Health systems have been gradually upgrading their organizational structures to allow for more digital infrastructure and tools over the years. More recently, many healthcare providers began taking an aggressive approach to innovation to meet growing patient demands and an increasingly competitive market. They invested in electronic health record technology, adopted ERPs and began choosing cloud-based options rather than on-premise ones. But when the pandemic hit, it highlighted the industry’s remaining technological challenges—and its need for better digital solutions.
To handle the pandemic and prepare for the future, healthcare organizations need scalable digital infrastructure and remote-ready tools that will ensure quality patient care and efficiency despite rising demands. Managed services and IT support partners can provide and maintain these tools so that healthcare organizations can focus on what’s most important: patients and workers.
Most healthcare providers are adding scalable digital infrastructures to help them maintain compliance, easily share and access patient information, and protect internal systems and databases. But since the pandemic began, healthcare IT teams have switched to a reactive mindset. Everyday maintenance IT tasks like addressing security gaps have been put on hold, and teams have switched their focus to preparing existing infrastructure for new needs and increased usage.
For instance, physicians need fast and easy access to hundreds of patients’ medical records from a variety of providers in order to effectively treat an influx of COVID-19 patients. As a result, many hospitals have had to update their data sharing systems to support interoperability. Here, a managed services partner can help. They supplement existing infrastructure with software to help operations run securely and efficiently. They provide around-the-clock monitoring so that emerging operational problems are addressed quickly and infrastructure is scaled when necessary.
Managed services can also help enterprises build infrastructure to support the rise of telehealth. For instance, a managed services partner can recommend communication models for an organization’s telehealth system based on its clientele, budget and technical skills. They can create video conferencing capabilities that will facilitate virtual consultations, or build an app that allows patients to chat with their doctors via text messaging.
Healthcare organization leaders should look for a managed services provider that has experience in the industry and can provide software options that are specific to the medical field. They should also look for a solution that can guarantee HIPAA compliance across an enterprise, from individual desktops to databases.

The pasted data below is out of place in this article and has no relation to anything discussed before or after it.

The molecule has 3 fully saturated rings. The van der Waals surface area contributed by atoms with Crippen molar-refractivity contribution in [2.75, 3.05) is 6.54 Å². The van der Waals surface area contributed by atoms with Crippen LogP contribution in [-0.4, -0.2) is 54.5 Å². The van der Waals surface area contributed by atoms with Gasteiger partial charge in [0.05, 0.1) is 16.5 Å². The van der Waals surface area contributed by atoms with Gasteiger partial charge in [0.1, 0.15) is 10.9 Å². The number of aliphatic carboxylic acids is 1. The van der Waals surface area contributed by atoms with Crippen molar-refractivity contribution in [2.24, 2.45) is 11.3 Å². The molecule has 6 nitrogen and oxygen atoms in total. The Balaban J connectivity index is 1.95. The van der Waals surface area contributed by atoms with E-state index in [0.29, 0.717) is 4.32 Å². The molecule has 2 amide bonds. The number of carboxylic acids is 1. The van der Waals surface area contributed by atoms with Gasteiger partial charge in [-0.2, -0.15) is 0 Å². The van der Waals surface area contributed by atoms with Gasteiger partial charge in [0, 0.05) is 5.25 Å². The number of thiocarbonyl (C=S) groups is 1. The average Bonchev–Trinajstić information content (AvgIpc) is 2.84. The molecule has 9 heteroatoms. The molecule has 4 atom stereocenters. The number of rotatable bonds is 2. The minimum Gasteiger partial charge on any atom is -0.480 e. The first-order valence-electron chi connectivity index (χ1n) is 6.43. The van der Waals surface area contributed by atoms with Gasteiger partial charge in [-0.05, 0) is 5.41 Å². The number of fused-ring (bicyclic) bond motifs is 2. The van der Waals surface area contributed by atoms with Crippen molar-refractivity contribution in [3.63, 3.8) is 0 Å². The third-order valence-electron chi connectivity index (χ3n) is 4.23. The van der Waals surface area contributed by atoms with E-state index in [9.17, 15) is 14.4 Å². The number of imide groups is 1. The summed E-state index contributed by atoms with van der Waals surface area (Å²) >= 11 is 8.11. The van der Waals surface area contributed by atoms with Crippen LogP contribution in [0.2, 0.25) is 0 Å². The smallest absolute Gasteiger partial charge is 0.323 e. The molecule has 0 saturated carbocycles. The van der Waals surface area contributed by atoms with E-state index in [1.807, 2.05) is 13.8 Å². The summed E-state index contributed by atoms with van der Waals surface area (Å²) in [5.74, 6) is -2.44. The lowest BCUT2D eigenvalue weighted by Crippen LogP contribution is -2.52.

Similar to physicians, IT teams in the healthcare industry have been affected by the pandemic. The speed with which teams can conduct IT implementations has slowed, and ongoing projects are on hold so staff can focus on capacity challenges caused by high patient loads and an increased number of telehealth requests.
IT support partners can help teams scale and manage this uptick. They offer resources that can address volume increases and everyday maintenance projects like surveying systems for security gaps concurrently. Via a secure cloud network, IT support partners also offer 24/7 off-site assistance—a feature that’s particularly helpful amid the current crisis. With all non-essential employees working remotely, IT issues have to be addressed from afar. IT support partners can help teams navigate this switch with around-the-clock monitoring, additional personnel and enterprise tools that enforce back-ups, storage and security best practices remotely.
Ideally, these partners also offer disaster recovery and business continuity plan solutions that prepare healthcare organizations for every worst case scenario. If a hospital’s database is hacked, disaster recovery solutions put an immediate plan in motion that minimizes downtime and recovers losses quickly so hospital operations and patient care remain unaffected.
Managed services and IT support partners offer healthcare organizations the additional expertise, solutions and people needed in the COVID-19 crisis. But more than that, they can prepare hospitals and healthcare providers for the post-pandemic world. By outfitting themselves with telehealth capabilities, remote-ready tools and digital infrastructures now, healthcare organizations can provide better patient care.